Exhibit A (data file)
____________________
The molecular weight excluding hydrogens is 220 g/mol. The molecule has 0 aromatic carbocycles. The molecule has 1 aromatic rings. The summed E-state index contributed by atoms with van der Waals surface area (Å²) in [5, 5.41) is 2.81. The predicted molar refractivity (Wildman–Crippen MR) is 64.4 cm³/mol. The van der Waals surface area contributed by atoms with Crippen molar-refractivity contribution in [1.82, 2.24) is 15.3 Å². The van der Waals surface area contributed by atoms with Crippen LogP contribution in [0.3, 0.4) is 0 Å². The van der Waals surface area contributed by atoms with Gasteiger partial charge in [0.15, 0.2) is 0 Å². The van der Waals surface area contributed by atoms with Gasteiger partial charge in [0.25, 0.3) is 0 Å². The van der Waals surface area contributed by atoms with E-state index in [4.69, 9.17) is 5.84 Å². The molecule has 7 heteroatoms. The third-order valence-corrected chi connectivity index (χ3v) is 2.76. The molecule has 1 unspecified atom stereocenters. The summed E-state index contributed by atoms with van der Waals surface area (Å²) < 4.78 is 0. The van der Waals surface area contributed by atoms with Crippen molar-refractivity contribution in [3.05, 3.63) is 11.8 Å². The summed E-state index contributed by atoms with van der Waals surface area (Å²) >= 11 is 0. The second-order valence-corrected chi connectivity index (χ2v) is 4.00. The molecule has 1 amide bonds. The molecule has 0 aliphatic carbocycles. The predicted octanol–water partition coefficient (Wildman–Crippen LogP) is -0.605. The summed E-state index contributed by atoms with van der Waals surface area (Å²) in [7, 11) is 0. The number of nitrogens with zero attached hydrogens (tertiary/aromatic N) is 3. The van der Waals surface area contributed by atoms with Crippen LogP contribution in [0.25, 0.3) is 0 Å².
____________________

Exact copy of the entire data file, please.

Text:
The molecular weight excluding hydrogens is 220 g/mol. The molecule has 0 aromatic carbocycles. The molecule has 1 aromatic rings. The summed E-state index contributed by atoms with van der Waals surface area (Å²) in [5, 5.41) is 2.81. The predicted molar refractivity (Wildman–Crippen MR) is 64.4 cm³/mol. The van der Waals surface area contributed by atoms with Crippen molar-refractivity contribution in [1.82, 2.24) is 15.3 Å². The van der Waals surface area contributed by atoms with Crippen LogP contribution in [0.3, 0.4) is 0 Å². The van der Waals surface area contributed by atoms with Gasteiger partial charge in [0.15, 0.2) is 0 Å². The van der Waals surface area contributed by atoms with Gasteiger partial charge in [0.25, 0.3) is 0 Å². The van der Waals surface area contributed by atoms with E-state index in [4.69, 9.17) is 5.84 Å². The molecule has 7 heteroatoms. The third-order valence-corrected chi connectivity index (χ3v) is 2.76. The molecule has 1 unspecified atom stereocenters. The summed E-state index contributed by atoms with van der Waals surface area (Å²) < 4.78 is 0. The van der Waals surface area contributed by atoms with Crippen molar-refractivity contribution in [3.05, 3.63) is 11.8 Å². The summed E-state index contributed by atoms with van der Waals surface area (Å²) >= 11 is 0. The second-order valence-corrected chi connectivity index (χ2v) is 4.00. The molecule has 1 amide bonds. The molecule has 0 aliphatic carbocycles. The predicted octanol–water partition coefficient (Wildman–Crippen LogP) is -0.605. The summed E-state index contributed by atoms with van der Waals surface area (Å²) in [7, 11) is 0. The number of nitrogens with zero attached hydrogens (tertiary/aromatic N) is 3. The van der Waals surface area contributed by atoms with Crippen LogP contribution in [0.25, 0.3) is 0 Å².